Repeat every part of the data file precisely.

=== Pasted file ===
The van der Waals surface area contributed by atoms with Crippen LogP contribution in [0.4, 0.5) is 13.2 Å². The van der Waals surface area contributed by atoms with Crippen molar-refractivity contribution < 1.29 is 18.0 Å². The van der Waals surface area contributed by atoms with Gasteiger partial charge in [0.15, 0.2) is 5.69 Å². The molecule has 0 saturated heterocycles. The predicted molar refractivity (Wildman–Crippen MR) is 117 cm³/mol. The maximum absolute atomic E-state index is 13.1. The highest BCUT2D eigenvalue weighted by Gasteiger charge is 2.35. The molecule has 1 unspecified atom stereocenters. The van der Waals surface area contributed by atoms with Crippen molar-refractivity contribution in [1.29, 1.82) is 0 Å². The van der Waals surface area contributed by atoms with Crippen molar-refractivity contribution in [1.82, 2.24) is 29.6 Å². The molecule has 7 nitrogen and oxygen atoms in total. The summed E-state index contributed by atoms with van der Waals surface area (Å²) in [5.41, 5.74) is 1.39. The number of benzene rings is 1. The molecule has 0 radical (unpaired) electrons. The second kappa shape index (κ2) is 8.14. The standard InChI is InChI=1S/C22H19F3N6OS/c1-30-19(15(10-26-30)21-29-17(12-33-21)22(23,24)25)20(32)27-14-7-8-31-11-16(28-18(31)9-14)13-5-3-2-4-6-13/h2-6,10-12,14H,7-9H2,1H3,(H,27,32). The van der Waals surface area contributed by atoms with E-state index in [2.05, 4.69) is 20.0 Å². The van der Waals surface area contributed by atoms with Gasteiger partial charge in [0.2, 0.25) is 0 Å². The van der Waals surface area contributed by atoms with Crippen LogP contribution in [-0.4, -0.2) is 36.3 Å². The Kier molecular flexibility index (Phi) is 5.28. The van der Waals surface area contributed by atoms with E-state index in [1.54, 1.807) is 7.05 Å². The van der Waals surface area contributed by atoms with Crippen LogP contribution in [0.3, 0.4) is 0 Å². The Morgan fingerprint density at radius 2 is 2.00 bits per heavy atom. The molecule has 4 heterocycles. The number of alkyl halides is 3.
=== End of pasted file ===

The van der Waals surface area contributed by atoms with Crippen LogP contribution in [0.4, 0.5) is 13.2 Å². The van der Waals surface area contributed by atoms with Crippen molar-refractivity contribution < 1.29 is 18.0 Å². The van der Waals surface area contributed by atoms with Gasteiger partial charge in [0.15, 0.2) is 5.69 Å². The molecule has 0 saturated heterocycles. The predicted molar refractivity (Wildman–Crippen MR) is 117 cm³/mol. The maximum absolute atomic E-state index is 13.1. The highest BCUT2D eigenvalue weighted by Gasteiger charge is 2.35. The molecule has 1 unspecified atom stereocenters. The van der Waals surface area contributed by atoms with Crippen molar-refractivity contribution in [1.29, 1.82) is 0 Å². The van der Waals surface area contributed by atoms with Crippen molar-refractivity contribution in [1.82, 2.24) is 29.6 Å². The molecule has 7 nitrogen and oxygen atoms in total. The summed E-state index contributed by atoms with van der Waals surface area (Å²) in [5.41, 5.74) is 1.39. The number of benzene rings is 1. The molecule has 0 radical (unpaired) electrons. The second kappa shape index (κ2) is 8.14. The standard InChI is InChI=1S/C22H19F3N6OS/c1-30-19(15(10-26-30)21-29-17(12-33-21)22(23,24)25)20(32)27-14-7-8-31-11-16(28-18(31)9-14)13-5-3-2-4-6-13/h2-6,10-12,14H,7-9H2,1H3,(H,27,32). The van der Waals surface area contributed by atoms with E-state index in [2.05, 4.69) is 20.0 Å². The van der Waals surface area contributed by atoms with Gasteiger partial charge in [0.2, 0.25) is 0 Å². The van der Waals surface area contributed by atoms with Crippen LogP contribution in [-0.4, -0.2) is 36.3 Å². The Kier molecular flexibility index (Phi) is 5.28. The van der Waals surface area contributed by atoms with E-state index in [1.54, 1.807) is 7.05 Å². The van der Waals surface area contributed by atoms with Crippen LogP contribution in [0.3, 0.4) is 0 Å². The Morgan fingerprint density at radius 2 is 2.00 bits per heavy atom. The molecule has 4 heterocycles. The number of alkyl halides is 3.